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roadbellyBY BETH ALLEN


April 2010: This story began when my boyfriend came across a posting on Craigslist. Sadly, a couple was selling their completly customized 4x4 sports van. It sounded amazing. Too bad I didn’t have an extra 80 grand laying around. I emailed the folks selling thier wheels and got the scoop on what it’s like to customize your own 4x4 and take it on the road.


What kind of van do you have and how long have you had it?

It is a 2007 Ford diesel extended van with a Sportsmobile conversion done to it. My husband and I had it custom made. It’s been our home from November 2007 through 2009.... Unfortunately we decided to try to sell it.



We didn’t really want to sell the van, but we are at a point in our lives were we would like to start a family and put roots down somewhere. We knew if we sold the van we would miss it dearly, but it would excelerate the process of purchasing a house and start a new adventure in our lives called “babies”.


How much did it cost to get customized?

We paid aprox $102,000 for it as a brand new custom rig. We posted it on craigslist to sell for $82,000 OBO.


Does it have a name?



Tell me some of the “green” details...

I sent them all the materials for the interior, made from recycled goods. It has countertops made out of recycled paper, curtains and upolstered items covered with new fabric made from old recycled polyester. We do not have a generator for power — instead we have 360-watt solar panels attached to the hard high top with very large batteries below. It has a diesel furnace and water heater system. We have a small sink with a retractable spout and a portable tiolet. It really is a mini-apartment.



Our rig is completely worth your investment if you enjoy 4x4ing, going off-the-beaten- path types of trips, wanna travel in style to festivals, are thinking of homesteading a raw piece of land, preparing for 2012, if you love hunting, surfing, fishing, or extreme sports, or if you want to live on the road fulltime, or take your family camping in comfort — this van can do it all! Unlike long, large RVs these vans are easy to drive and park. You are also less likely to get in trouble for parking overnight in a parking lot or in a residential neighborhood because it isn’t an eyesore, it doesn’t take up more then one parking space and more times then not people like them and want to talk to you about your big beautiful van.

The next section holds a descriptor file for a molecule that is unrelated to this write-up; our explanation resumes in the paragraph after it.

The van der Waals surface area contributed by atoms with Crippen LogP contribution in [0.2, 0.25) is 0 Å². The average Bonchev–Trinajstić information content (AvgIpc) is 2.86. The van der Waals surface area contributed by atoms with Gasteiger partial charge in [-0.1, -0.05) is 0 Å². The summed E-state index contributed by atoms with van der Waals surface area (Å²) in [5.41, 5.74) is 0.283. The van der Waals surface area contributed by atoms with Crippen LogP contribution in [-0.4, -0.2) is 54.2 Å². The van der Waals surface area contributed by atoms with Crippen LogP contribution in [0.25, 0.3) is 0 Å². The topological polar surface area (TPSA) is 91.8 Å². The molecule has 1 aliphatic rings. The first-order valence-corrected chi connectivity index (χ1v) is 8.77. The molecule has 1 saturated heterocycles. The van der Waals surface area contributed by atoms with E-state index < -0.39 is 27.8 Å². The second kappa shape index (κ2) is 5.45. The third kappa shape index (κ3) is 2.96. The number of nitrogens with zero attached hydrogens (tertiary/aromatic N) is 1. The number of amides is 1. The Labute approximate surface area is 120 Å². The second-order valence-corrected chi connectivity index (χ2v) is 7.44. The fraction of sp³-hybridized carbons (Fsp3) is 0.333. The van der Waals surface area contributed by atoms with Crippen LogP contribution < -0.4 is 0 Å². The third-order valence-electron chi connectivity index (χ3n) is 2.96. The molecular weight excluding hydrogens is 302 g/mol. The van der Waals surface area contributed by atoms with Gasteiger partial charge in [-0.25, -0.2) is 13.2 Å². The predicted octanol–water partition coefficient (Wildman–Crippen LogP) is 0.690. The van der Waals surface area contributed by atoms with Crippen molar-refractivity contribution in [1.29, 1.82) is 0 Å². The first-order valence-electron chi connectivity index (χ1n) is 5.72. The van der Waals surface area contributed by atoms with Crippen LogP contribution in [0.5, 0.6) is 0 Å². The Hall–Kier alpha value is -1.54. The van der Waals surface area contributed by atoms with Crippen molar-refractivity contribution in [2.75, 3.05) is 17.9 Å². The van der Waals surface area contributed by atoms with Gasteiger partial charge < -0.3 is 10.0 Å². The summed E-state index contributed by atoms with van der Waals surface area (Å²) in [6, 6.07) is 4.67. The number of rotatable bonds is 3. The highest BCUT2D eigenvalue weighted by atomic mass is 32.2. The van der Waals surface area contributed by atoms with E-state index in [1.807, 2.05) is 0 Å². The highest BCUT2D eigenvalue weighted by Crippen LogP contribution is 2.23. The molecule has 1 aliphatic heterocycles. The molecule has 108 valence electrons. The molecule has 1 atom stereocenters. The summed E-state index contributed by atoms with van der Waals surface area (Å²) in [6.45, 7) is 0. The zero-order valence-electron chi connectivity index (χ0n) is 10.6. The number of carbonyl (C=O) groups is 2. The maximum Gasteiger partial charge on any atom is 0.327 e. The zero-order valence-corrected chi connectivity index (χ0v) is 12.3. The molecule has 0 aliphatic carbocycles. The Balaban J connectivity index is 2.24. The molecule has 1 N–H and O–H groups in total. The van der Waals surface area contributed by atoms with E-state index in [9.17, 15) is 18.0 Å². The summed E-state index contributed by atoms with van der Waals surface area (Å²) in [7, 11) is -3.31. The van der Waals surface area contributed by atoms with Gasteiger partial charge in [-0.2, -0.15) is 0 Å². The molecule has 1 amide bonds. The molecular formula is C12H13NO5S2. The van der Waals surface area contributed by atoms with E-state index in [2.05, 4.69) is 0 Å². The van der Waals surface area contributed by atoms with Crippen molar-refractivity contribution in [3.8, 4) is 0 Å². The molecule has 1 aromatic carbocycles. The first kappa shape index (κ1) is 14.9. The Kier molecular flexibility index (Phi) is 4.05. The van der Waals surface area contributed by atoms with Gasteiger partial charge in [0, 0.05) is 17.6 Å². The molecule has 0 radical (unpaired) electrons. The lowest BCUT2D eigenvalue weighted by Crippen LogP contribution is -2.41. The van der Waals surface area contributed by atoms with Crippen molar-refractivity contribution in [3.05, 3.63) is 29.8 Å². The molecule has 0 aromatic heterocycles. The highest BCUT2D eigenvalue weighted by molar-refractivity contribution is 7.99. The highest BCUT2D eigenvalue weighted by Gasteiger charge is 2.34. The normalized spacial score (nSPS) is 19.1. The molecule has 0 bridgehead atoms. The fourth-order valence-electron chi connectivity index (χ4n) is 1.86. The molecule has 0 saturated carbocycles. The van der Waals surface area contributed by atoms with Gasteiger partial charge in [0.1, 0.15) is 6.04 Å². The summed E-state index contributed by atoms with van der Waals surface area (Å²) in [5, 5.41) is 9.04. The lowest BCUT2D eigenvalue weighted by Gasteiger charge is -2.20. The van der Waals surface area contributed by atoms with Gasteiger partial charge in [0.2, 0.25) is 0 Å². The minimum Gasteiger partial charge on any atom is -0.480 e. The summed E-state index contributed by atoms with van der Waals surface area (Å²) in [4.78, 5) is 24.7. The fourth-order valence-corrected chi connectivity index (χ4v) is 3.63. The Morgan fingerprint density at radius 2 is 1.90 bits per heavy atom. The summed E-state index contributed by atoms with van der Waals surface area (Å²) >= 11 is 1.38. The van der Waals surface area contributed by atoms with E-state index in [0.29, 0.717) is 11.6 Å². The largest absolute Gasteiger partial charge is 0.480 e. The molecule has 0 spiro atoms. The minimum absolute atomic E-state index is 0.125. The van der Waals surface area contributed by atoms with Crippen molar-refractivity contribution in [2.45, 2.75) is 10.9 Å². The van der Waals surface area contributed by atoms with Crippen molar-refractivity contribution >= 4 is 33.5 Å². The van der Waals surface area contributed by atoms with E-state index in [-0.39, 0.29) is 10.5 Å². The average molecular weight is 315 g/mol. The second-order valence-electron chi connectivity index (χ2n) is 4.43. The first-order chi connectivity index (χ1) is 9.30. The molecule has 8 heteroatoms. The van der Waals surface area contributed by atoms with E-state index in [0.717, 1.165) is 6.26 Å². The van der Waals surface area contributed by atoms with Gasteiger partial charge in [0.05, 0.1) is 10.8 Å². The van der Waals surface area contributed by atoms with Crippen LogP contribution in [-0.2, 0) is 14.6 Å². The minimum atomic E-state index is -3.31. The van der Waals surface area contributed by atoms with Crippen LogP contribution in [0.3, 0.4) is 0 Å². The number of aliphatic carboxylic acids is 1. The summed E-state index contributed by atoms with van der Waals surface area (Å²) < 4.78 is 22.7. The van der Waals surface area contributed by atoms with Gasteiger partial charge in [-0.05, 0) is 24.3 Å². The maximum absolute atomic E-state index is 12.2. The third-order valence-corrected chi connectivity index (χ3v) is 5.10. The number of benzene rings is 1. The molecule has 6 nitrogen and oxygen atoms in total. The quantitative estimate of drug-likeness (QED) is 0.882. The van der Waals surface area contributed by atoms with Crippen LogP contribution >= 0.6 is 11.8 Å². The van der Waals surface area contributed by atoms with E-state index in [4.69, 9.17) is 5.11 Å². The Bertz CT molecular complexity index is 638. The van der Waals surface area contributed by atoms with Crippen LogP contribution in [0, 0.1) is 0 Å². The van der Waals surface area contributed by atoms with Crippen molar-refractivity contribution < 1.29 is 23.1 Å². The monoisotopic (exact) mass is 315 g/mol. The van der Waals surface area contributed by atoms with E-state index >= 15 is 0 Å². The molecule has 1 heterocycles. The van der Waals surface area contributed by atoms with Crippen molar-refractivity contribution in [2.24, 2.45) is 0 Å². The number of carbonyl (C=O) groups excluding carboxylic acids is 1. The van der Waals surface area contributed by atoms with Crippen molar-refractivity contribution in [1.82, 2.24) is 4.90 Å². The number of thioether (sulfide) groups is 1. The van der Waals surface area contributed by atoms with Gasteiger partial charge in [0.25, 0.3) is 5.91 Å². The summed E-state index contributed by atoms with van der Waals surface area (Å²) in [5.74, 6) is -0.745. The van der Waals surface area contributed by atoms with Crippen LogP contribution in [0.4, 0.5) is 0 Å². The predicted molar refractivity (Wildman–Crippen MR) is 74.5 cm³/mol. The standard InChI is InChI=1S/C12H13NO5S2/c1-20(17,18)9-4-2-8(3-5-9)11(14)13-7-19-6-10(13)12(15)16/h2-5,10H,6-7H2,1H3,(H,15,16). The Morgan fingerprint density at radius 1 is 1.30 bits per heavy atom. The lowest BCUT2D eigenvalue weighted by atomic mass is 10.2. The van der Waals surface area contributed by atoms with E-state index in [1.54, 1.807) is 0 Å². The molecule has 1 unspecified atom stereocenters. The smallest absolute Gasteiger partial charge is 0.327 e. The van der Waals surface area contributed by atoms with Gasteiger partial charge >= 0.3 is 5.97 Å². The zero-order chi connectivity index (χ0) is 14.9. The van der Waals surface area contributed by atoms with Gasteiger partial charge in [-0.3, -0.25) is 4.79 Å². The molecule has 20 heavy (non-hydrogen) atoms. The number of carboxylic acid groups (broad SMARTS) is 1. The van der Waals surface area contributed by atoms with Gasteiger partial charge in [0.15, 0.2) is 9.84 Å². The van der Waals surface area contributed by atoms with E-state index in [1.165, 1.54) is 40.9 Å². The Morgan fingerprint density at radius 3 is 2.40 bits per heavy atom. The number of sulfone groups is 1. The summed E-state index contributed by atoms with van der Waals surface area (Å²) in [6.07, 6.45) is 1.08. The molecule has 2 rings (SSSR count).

roadbellySounds cool. Now if only I had 80K to buy it from you! You said you have a story behind deciding to get one, fill me in!

My husband and I have always dreamed of living on the road in an RV. We first chose to try and build our own RV out of an old moving truck, but that proved to be a challenge with our landlords and with our full time jobs. So we started looking around... first at VW buses—but they were too small for the both of us to live in comfortably and they require a LOT of maintenance among other undesirable qualities. Then we looked at some BIG LONG RVs and well, they were TOO BIG and LONG! Parking and fuel would be ugly. Then we looked at the regular sized RVs and we didn’t like how they SCREAMED “hey look at me I have people living inside me and I am kinda ugly!” They were also a bit cumbersome width-wise for parking and most run on gas not diesel.